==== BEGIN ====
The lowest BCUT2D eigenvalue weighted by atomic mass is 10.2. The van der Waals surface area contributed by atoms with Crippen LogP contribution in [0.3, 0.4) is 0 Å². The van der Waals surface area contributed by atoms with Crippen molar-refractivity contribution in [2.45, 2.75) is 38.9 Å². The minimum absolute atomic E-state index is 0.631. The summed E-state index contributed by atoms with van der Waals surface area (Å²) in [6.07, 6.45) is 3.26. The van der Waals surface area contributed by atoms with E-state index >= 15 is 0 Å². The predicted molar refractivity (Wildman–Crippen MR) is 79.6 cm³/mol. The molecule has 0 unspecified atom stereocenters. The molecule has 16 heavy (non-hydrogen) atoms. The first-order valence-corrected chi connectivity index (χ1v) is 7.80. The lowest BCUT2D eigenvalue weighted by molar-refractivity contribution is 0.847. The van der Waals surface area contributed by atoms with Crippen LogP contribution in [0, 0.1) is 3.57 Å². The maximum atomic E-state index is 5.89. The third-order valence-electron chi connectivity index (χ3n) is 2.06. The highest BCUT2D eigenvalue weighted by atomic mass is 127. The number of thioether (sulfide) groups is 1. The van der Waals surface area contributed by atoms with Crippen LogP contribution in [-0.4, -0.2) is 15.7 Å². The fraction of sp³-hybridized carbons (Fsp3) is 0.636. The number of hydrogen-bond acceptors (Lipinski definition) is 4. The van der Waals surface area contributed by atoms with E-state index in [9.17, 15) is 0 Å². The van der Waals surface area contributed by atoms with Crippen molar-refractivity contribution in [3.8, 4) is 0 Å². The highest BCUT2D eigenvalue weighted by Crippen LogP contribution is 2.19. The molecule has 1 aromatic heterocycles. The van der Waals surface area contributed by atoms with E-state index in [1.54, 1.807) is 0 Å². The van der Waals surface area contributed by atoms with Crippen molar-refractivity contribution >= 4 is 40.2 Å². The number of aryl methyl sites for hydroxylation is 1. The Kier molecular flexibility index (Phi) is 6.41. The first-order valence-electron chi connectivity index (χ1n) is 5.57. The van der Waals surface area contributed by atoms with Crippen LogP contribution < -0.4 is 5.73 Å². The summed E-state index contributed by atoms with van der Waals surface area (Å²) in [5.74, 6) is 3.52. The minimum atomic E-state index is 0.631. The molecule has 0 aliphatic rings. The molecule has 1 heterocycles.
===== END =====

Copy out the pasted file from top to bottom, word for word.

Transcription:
The lowest BCUT2D eigenvalue weighted by atomic mass is 10.2. The van der Waals surface area contributed by atoms with Crippen LogP contribution in [0.3, 0.4) is 0 Å². The van der Waals surface area contributed by atoms with Crippen molar-refractivity contribution in [2.45, 2.75) is 38.9 Å². The minimum absolute atomic E-state index is 0.631. The summed E-state index contributed by atoms with van der Waals surface area (Å²) in [6.07, 6.45) is 3.26. The van der Waals surface area contributed by atoms with E-state index >= 15 is 0 Å². The predicted molar refractivity (Wildman–Crippen MR) is 79.6 cm³/mol. The molecule has 0 unspecified atom stereocenters. The molecule has 16 heavy (non-hydrogen) atoms. The first-order valence-corrected chi connectivity index (χ1v) is 7.80. The lowest BCUT2D eigenvalue weighted by molar-refractivity contribution is 0.847. The van der Waals surface area contributed by atoms with Crippen LogP contribution in [0, 0.1) is 3.57 Å². The maximum atomic E-state index is 5.89. The third-order valence-electron chi connectivity index (χ3n) is 2.06. The highest BCUT2D eigenvalue weighted by atomic mass is 127. The number of thioether (sulfide) groups is 1. The van der Waals surface area contributed by atoms with Crippen LogP contribution in [-0.4, -0.2) is 15.7 Å². The fraction of sp³-hybridized carbons (Fsp3) is 0.636. The number of hydrogen-bond acceptors (Lipinski definition) is 4. The van der Waals surface area contributed by atoms with E-state index in [9.17, 15) is 0 Å². The van der Waals surface area contributed by atoms with Crippen molar-refractivity contribution in [3.8, 4) is 0 Å². The highest BCUT2D eigenvalue weighted by Crippen LogP contribution is 2.19. The molecule has 1 aromatic heterocycles. The van der Waals surface area contributed by atoms with E-state index in [1.54, 1.807) is 0 Å². The van der Waals surface area contributed by atoms with Crippen molar-refractivity contribution >= 4 is 40.2 Å². The number of aryl methyl sites for hydroxylation is 1. The Kier molecular flexibility index (Phi) is 6.41. The first-order valence-electron chi connectivity index (χ1n) is 5.57. The van der Waals surface area contributed by atoms with Crippen LogP contribution < -0.4 is 5.73 Å². The summed E-state index contributed by atoms with van der Waals surface area (Å²) in [5.74, 6) is 3.52. The minimum atomic E-state index is 0.631. The molecule has 0 aliphatic rings. The molecule has 1 heterocycles.